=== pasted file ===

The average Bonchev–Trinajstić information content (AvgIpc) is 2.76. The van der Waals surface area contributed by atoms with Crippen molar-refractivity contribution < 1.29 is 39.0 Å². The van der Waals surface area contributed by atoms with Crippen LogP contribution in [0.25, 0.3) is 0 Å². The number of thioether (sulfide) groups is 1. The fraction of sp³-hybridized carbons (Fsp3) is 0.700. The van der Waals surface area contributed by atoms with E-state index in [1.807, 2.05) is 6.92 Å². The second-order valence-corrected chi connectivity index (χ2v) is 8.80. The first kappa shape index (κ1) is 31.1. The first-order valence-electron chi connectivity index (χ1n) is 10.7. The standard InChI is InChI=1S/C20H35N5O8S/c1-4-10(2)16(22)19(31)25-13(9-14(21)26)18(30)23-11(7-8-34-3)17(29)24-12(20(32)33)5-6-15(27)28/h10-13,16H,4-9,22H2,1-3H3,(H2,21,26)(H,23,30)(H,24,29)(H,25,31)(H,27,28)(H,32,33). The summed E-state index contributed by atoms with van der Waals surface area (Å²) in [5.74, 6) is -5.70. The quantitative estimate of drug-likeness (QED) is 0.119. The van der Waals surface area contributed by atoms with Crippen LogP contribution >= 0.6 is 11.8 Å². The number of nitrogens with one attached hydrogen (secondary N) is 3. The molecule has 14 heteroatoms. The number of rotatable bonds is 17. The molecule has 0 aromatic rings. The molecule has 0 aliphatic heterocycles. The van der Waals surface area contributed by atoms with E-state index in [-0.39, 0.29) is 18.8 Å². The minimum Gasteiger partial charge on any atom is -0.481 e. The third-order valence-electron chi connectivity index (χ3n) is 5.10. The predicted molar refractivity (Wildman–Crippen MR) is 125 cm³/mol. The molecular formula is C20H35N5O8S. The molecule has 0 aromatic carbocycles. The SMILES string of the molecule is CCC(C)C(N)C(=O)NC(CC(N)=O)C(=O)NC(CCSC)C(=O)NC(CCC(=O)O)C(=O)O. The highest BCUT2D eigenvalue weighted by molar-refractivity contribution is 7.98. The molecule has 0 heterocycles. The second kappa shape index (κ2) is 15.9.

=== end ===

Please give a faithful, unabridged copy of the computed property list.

The average Bonchev–Trinajstić information content (AvgIpc) is 2.76. The van der Waals surface area contributed by atoms with Crippen molar-refractivity contribution < 1.29 is 39.0 Å². The van der Waals surface area contributed by atoms with Crippen LogP contribution in [0.25, 0.3) is 0 Å². The number of thioether (sulfide) groups is 1. The fraction of sp³-hybridized carbons (Fsp3) is 0.700. The van der Waals surface area contributed by atoms with E-state index in [1.807, 2.05) is 6.92 Å². The second-order valence-corrected chi connectivity index (χ2v) is 8.80. The first kappa shape index (κ1) is 31.1. The first-order valence-electron chi connectivity index (χ1n) is 10.7. The standard InChI is InChI=1S/C20H35N5O8S/c1-4-10(2)16(22)19(31)25-13(9-14(21)26)18(30)23-11(7-8-34-3)17(29)24-12(20(32)33)5-6-15(27)28/h10-13,16H,4-9,22H2,1-3H3,(H2,21,26)(H,23,30)(H,24,29)(H,25,31)(H,27,28)(H,32,33). The summed E-state index contributed by atoms with van der Waals surface area (Å²) in [5.74, 6) is -5.70. The quantitative estimate of drug-likeness (QED) is 0.119. The van der Waals surface area contributed by atoms with Crippen LogP contribution >= 0.6 is 11.8 Å². The number of nitrogens with one attached hydrogen (secondary N) is 3. The molecule has 14 heteroatoms. The number of rotatable bonds is 17. The molecule has 0 aromatic rings. The molecule has 0 aliphatic heterocycles. The van der Waals surface area contributed by atoms with E-state index in [-0.39, 0.29) is 18.8 Å². The minimum Gasteiger partial charge on any atom is -0.481 e. The third-order valence-electron chi connectivity index (χ3n) is 5.10. The predicted molar refractivity (Wildman–Crippen MR) is 125 cm³/mol. The molecular formula is C20H35N5O8S. The molecule has 0 aromatic carbocycles. The SMILES string of the molecule is CCC(C)C(N)C(=O)NC(CC(N)=O)C(=O)NC(CCSC)C(=O)NC(CCC(=O)O)C(=O)O. The highest BCUT2D eigenvalue weighted by molar-refractivity contribution is 7.98. The molecule has 0 heterocycles. The second kappa shape index (κ2) is 15.9.